by Northrop Grumman under a
$13.3 million contract signed Jan. 8.
The contract entails Northrop integrating the DIRCM self-protection
system onto the CH-53D helicopter
fleet, making the CH-53D the third
Marine Corps rotary-wing platform
to receive DIRCM protection from
missile threats, according to a press
Also, a number of enhancements to help with the handling of
the system and expedite maintenance requirements will be added
on the CH-46E helicopter. System
deliveries will begin this year.
Northrop received a test flight
contract for the DIRCM system in
2007. The system will “now identify
threat missiles in the same spectrum
the missile uses to track the aircraft,
improving missile detection and survivability,” according to the release.
The DIRCM system functions by
automatically detecting a missile
launch, determining if it is a threat
and activating a high-intensity laser-based countermeasure system to
track and defeat the missile, according to Northrop.
Sen. John Warner, R-Va., shakes hands with Adm. Gary Roughead, Sept. 27,
2007, following Roughead’s testimony before the Senate Armed Services
Committee at his confirmation hearing for appointment as chief of naval operations. Before retiring last year, Warner served on the committee for 30 years.
The Navy’s 12th Virginia-class submarine will be named in his honor.
after living people, bucking a long
tradition. Other ships named for
people living at the time of naming
include the aircraft carrier USS
George H.W. Bush — named for the
41st president and commissioned
last month — the attack submarine
USS Jimmy Carter, named for the
39th president, and the aircraft carrier USS John C. Stennis, named for a
former senator from Mississippi.
Corps Base Kaneohe Bay, Hawaii,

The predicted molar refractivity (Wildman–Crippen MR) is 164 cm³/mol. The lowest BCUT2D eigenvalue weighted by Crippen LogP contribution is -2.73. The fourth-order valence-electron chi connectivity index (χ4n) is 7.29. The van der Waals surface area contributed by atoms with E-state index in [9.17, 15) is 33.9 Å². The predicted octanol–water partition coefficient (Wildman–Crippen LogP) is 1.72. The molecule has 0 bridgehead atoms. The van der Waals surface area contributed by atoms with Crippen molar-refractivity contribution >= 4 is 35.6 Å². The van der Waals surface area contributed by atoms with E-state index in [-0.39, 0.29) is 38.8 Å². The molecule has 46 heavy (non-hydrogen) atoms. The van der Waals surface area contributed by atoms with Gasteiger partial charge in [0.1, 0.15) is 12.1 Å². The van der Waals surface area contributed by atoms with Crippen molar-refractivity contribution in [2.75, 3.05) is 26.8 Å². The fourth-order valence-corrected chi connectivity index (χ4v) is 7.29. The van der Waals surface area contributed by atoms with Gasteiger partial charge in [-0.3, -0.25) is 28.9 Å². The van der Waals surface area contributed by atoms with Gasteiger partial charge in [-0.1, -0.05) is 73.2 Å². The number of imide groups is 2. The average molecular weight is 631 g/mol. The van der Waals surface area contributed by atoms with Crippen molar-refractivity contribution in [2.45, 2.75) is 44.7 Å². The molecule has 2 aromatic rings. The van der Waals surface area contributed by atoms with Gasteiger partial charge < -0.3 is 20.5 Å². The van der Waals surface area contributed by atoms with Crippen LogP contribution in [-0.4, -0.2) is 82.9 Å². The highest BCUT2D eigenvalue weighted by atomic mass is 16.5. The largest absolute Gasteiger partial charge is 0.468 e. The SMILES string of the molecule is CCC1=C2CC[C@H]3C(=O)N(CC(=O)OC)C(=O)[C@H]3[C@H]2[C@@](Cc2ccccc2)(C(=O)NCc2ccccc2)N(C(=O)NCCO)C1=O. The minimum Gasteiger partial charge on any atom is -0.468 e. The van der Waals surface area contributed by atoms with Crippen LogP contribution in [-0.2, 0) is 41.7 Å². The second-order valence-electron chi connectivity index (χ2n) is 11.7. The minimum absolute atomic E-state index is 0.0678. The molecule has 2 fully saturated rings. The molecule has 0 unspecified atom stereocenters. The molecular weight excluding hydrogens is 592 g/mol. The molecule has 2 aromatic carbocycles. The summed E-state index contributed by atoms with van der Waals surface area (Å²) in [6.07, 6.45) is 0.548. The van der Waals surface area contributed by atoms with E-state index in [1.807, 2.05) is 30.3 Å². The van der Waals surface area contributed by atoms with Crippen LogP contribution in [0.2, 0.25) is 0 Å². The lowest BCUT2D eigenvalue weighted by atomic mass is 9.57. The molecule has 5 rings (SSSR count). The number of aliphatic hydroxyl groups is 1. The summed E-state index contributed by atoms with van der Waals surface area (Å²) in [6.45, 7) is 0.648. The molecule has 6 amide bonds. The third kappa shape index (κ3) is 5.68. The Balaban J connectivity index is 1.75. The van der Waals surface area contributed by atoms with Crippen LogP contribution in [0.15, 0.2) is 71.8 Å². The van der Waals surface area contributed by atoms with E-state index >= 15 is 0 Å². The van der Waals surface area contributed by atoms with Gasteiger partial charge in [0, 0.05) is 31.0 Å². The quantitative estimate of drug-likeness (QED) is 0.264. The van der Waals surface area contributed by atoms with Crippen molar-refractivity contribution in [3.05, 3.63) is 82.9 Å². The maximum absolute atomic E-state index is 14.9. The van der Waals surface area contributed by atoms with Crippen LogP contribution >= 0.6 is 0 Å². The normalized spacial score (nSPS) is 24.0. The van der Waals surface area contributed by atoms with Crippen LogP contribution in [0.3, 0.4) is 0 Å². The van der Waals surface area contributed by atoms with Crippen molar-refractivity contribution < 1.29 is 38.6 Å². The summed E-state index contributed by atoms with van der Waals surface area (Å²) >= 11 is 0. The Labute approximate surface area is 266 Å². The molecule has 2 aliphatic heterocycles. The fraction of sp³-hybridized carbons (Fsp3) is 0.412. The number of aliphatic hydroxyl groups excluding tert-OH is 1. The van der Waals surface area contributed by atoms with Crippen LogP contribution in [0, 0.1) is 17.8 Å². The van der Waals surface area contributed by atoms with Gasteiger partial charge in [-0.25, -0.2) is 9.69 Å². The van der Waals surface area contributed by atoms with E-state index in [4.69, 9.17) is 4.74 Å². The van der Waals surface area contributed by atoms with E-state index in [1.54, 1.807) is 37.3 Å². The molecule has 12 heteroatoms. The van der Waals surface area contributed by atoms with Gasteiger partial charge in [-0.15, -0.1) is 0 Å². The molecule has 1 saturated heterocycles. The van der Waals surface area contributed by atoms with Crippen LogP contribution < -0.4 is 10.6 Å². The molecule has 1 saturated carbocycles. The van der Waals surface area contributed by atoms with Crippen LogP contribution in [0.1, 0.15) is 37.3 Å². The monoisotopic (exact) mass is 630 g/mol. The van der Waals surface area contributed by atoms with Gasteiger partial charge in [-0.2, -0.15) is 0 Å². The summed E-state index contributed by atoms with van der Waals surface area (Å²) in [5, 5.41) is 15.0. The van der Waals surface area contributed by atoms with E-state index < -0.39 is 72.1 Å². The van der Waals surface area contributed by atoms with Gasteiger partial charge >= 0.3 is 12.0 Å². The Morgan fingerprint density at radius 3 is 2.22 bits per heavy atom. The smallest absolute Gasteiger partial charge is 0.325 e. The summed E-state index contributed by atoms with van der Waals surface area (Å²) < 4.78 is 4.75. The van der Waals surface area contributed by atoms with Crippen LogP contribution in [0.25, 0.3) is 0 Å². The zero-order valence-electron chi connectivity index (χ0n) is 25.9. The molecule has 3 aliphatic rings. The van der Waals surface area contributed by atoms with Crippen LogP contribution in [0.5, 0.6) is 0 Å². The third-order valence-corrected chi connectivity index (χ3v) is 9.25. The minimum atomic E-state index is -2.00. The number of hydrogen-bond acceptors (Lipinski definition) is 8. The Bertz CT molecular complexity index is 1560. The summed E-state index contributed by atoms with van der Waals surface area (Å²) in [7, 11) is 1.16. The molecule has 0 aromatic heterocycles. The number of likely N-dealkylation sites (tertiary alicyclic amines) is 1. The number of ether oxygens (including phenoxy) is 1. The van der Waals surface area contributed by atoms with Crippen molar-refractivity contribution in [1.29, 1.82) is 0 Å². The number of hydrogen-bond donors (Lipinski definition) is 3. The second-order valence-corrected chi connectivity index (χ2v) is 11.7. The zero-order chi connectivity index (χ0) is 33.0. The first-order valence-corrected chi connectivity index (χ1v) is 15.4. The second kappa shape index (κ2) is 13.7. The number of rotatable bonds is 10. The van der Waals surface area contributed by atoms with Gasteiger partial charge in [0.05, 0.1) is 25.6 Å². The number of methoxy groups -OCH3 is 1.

plus one special projects patrol
squadron each at Jacksonville and
Kaneohe Bay. The patrol squadrons
will make the transition to the P-8A
between 2012 and 2019.
Virginia Senator Honored
With Namesake Submarine
Navy Secretary Winter has selected
the name of recently retired Sen.
John Warner, R-Va., for the 12th
Virginia-class attack submarine, a
ship partially built in Virginia.
The future USS John Warner will
honor his service as a Sailor, Marine
officer, secretary of the Navy and
senator from Virginia. Warner served
for 30 years on the Senate Armed
The Virginia-class submarines
are built jointly by Northrop
Grumman Shipbuilding in Newport
News, Va., and General Dynamics
Electric Boat in Groton, Conn.
Until now, Virginia-class submarines were named for states. The
selection of Warner marks the latest
in a series U.S. Navy ships named
Patrol Aircraft Basing
Shift Under Way
The Navy has finalized a new basing plan for its maritime patrol
squadrons, one that will shift one
P-3C Orion squadron to the Pacific
Fleet and specify the bases for the
new P-8A Poseidon aircraft.
With the upcoming closure of
Naval Air Station (NAS) Brunswick,
Maine, two of the three patrol
squadrons and one special projects
patrol squadron based there will
move to NAS Jacksonville, Fla., in
2009. The remaining patrol squadron in Brunswick will transfer to
NAS Whidbey Island, Wash.
When final, the basing plan will
position five operational patrol
squadrons at Jacksonville, four at
Whidbey Island and three at Marine
Container Ships Idled
By World Trade Slump
More than 200 container ships have
been idled by the recent downturn
in world trade, ending several years
of growth in shipping volume.
Shipping companies that ply the
Asia-to-Europe route, the world’s
busiest, are expected to incur losses
of up to $5 billion for 2008, according to Joseph Bonney, editor in chief
of the Journal of Commerce.
“The slump in container shipping
appears certain to extend into 2010
or beyond,” Bonney said in a release.
“Some companies won’t survive.
“Industry consolidation is inevitable,” he added. “The number of
container lines could shrink by as
much as a third in the next five years,
according to some forecasts.” ■
Reporting by Seapower Correspondent
Megan Scully. Managing Editor Richard
R. Burgess and Assistant Editor John C.
Marcario contributed to this report.